Alex Nogales strikes the perfect balance of charm and authority. When he speaks, Hollywood listens.
As the president and CEO of the National Hispanic Media Coalition (NHMC), a media advocacy and civil rights organization headquartered in Pasadena, Nogales was able to persuade the heads of entertainment at the four major TV networks to speak on the issue of diversity at their MediaCon keynote luncheon this past March---a first in Hollywood history. After nearly thirty years of NHMC organizing boycotts, filing over 50 petitions with the FCC to deny licenses to networks and radio stations, and consistently holding these entities accountable for negative stereotypes, lack of representation and hiring practices, the bigshots are now finally ready to listen. Why?
Nogales put it quite candidly, “First of all we have been insistent for so long. But other things have come together.The last census showed that we were 16 ½ (now 17%) of the population with a consumer power that by next year will reach $1.3 trillion. And the Latino vote elected President Obama to a second term.” It’s not about doing the “right thing” for the networks, Nogales told LATINO, it’s all about business. In the end, what it really came down to was, “They don’t want to be in the crosshairs of the NHMC and our allies.”
The mission of the NHMC is to create opportunities for Latinos in front of and behind the camera; to do away with negative images that harm the Latino community; and to advocate for telecommunication policies that affect Latinos and other communities of color. But to be effective, it takes an insider who understands how Hollywood works, a person who knows the issues and what buttons need to be pushed to get Hollywood’s attention.
Nogales is that insider, having been in the entertainment business close to 40 years. Graduating magna cum laude from UCLA with a degree in film and television, Nogales started off as a writer for the educational TV show Villa Alegre. He was then hired as a producer at KCBS Television in Los Angeles. Thirteen years and three Emmy awards later, he realized he had hit the glass ceiling---there would be no more promotions for him, despite his qualifications. He left his six-figure job to focus on addressing the lack of opportunities for Latino in the industry. In 1986 he co-founded the NHMC along with Armando Duron and Esther Renteria.
One of the first issues the NHMC addressed was the lack of Latino anchors in KCBS-TV’s news. The following year, NHMC reached affirmative action agreements with both KCBS-TV Channel 2 and KABC-TV Channel 7. In 1999, the NHMC helped create the National Latino Media Council (NLMC), a coalition comprised of 16 of the largest Latino civil rights and advocacy organizations in the country. Together they staged a “Brownout” against the major broadcast networks for failing to employ any Latinos, or any person of color in primary or secondary roles in the 26 new TV shows that premiered that fall.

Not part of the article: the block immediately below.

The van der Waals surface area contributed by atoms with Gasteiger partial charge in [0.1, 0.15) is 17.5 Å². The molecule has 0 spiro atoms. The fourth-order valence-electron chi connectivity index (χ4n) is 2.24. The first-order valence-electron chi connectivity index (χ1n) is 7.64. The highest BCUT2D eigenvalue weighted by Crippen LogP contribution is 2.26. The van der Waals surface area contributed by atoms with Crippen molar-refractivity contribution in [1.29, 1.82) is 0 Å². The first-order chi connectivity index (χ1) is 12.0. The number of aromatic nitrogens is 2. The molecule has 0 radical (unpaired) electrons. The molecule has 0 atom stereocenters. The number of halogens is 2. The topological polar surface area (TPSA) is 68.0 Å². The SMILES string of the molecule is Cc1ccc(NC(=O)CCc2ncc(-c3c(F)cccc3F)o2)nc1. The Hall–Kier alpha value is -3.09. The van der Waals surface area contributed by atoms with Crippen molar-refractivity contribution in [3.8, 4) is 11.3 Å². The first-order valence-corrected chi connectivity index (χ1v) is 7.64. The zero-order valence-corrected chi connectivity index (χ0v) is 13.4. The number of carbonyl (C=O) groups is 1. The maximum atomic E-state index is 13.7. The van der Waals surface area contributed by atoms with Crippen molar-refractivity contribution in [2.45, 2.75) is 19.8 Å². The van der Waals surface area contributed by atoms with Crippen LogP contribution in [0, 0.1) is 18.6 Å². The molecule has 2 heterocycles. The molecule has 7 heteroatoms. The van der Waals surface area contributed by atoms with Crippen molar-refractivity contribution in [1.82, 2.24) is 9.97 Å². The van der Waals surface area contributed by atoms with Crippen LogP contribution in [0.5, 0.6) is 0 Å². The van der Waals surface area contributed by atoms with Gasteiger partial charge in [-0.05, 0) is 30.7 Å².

As a direct result of the Brownout, Fox flew their Senior VP to New York to interview actors of “every ethnicity” for the following year’s shows; NBC removed a slanderous remark from their TV show Will & Grace; ABC and NBC added more people of color to their schedule; CBS announced a Latino-themed show; and TV Guide launched a 16-page color insert in Spanish. In 2003 NHMC and NLMC started the first Writers Program, an intensive TV scriptwritering workshop for Latinos. Through this program many Latinos have been placed on the writing staffs of current TV shows.
In 2008, NHMC opened up an office in Washington D.C. The following year they announced their campaign against hate speech, and begin actively lobbying for the Internet for Everyone (IFE) Campaign and immigration reform. Recently, NHMC has been working on the issue of net neutrality. If Internet Service Providers (ISPs) like Verizon grow too powerful, it could mean higher prices for Latinos to access the internet. This is an issue that NHMC has been tracking since bringing on board two staff attorneys, Michael Scurato and Jessica Gonzalez, who together have over 15 years combined of telecommunications law under their belts.
“Hollywood deals in the million of dollars, but the real game is really in D.C. where they deal in the billions of dollars,” Nogales explains.